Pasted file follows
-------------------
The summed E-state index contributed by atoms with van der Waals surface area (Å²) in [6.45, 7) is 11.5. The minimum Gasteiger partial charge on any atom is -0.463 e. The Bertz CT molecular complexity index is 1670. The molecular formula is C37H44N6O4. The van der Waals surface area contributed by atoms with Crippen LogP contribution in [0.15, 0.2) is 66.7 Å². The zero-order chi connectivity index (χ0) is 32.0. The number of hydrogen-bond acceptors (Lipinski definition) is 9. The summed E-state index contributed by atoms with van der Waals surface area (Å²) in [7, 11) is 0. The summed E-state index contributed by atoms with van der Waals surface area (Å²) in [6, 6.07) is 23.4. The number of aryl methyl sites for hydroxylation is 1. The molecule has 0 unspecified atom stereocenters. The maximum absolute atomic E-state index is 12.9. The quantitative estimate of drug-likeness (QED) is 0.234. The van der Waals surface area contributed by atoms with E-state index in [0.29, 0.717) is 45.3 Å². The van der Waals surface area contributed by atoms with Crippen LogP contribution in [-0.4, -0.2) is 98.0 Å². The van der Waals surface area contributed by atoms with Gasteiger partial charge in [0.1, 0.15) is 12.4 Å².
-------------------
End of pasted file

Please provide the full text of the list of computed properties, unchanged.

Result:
The summed E-state index contributed by atoms with van der Waals surface area (Å²) in [6.45, 7) is 11.5. The minimum Gasteiger partial charge on any atom is -0.463 e. The Bertz CT molecular complexity index is 1670. The molecular formula is C37H44N6O4. The van der Waals surface area contributed by atoms with Crippen LogP contribution in [0.15, 0.2) is 66.7 Å². The zero-order chi connectivity index (χ0) is 32.0. The number of hydrogen-bond acceptors (Lipinski definition) is 9. The summed E-state index contributed by atoms with van der Waals surface area (Å²) in [7, 11) is 0. The summed E-state index contributed by atoms with van der Waals surface area (Å²) in [6, 6.07) is 23.4. The number of aryl methyl sites for hydroxylation is 1. The molecule has 0 unspecified atom stereocenters. The maximum absolute atomic E-state index is 12.9. The quantitative estimate of drug-likeness (QED) is 0.234. The van der Waals surface area contributed by atoms with E-state index in [0.29, 0.717) is 45.3 Å². The van der Waals surface area contributed by atoms with Crippen LogP contribution in [-0.4, -0.2) is 98.0 Å². The van der Waals surface area contributed by atoms with Gasteiger partial charge in [0.1, 0.15) is 12.4 Å².